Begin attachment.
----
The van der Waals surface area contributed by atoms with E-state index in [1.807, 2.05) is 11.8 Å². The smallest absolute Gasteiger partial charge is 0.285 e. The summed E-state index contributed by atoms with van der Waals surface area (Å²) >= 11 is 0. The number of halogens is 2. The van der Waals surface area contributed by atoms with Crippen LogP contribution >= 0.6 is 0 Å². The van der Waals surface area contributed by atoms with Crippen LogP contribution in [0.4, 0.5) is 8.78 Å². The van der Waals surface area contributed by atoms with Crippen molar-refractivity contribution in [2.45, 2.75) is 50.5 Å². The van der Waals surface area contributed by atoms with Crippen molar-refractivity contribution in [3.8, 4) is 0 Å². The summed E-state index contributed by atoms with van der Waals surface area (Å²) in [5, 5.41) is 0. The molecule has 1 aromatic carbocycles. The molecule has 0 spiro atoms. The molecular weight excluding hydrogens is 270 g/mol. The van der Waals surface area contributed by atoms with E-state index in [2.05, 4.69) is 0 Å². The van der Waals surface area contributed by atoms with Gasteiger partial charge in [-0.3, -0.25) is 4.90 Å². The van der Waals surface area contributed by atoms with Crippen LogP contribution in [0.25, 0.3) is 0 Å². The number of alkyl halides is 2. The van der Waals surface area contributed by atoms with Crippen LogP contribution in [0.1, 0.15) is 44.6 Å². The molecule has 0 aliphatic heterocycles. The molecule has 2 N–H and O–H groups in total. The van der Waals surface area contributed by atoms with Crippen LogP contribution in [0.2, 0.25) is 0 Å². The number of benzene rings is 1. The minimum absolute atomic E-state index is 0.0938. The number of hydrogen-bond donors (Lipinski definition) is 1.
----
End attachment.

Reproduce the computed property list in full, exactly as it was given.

The van der Waals surface area contributed by atoms with E-state index in [1.807, 2.05) is 11.8 Å². The smallest absolute Gasteiger partial charge is 0.285 e. The summed E-state index contributed by atoms with van der Waals surface area (Å²) >= 11 is 0. The number of halogens is 2. The van der Waals surface area contributed by atoms with Crippen LogP contribution >= 0.6 is 0 Å². The van der Waals surface area contributed by atoms with Crippen LogP contribution in [0.4, 0.5) is 8.78 Å². The van der Waals surface area contributed by atoms with Crippen molar-refractivity contribution in [2.45, 2.75) is 50.5 Å². The van der Waals surface area contributed by atoms with Crippen molar-refractivity contribution in [3.8, 4) is 0 Å². The summed E-state index contributed by atoms with van der Waals surface area (Å²) in [5, 5.41) is 0. The molecule has 1 aromatic carbocycles. The molecule has 0 spiro atoms. The molecular weight excluding hydrogens is 270 g/mol. The van der Waals surface area contributed by atoms with E-state index in [2.05, 4.69) is 0 Å². The van der Waals surface area contributed by atoms with Gasteiger partial charge in [-0.3, -0.25) is 4.90 Å². The van der Waals surface area contributed by atoms with Crippen LogP contribution in [0.25, 0.3) is 0 Å². The number of alkyl halides is 2. The van der Waals surface area contributed by atoms with Crippen LogP contribution in [0.1, 0.15) is 44.6 Å². The molecule has 0 aliphatic heterocycles. The molecule has 2 N–H and O–H groups in total. The van der Waals surface area contributed by atoms with Crippen LogP contribution in [0.2, 0.25) is 0 Å². The number of benzene rings is 1. The minimum absolute atomic E-state index is 0.0938. The number of hydrogen-bond donors (Lipinski definition) is 1.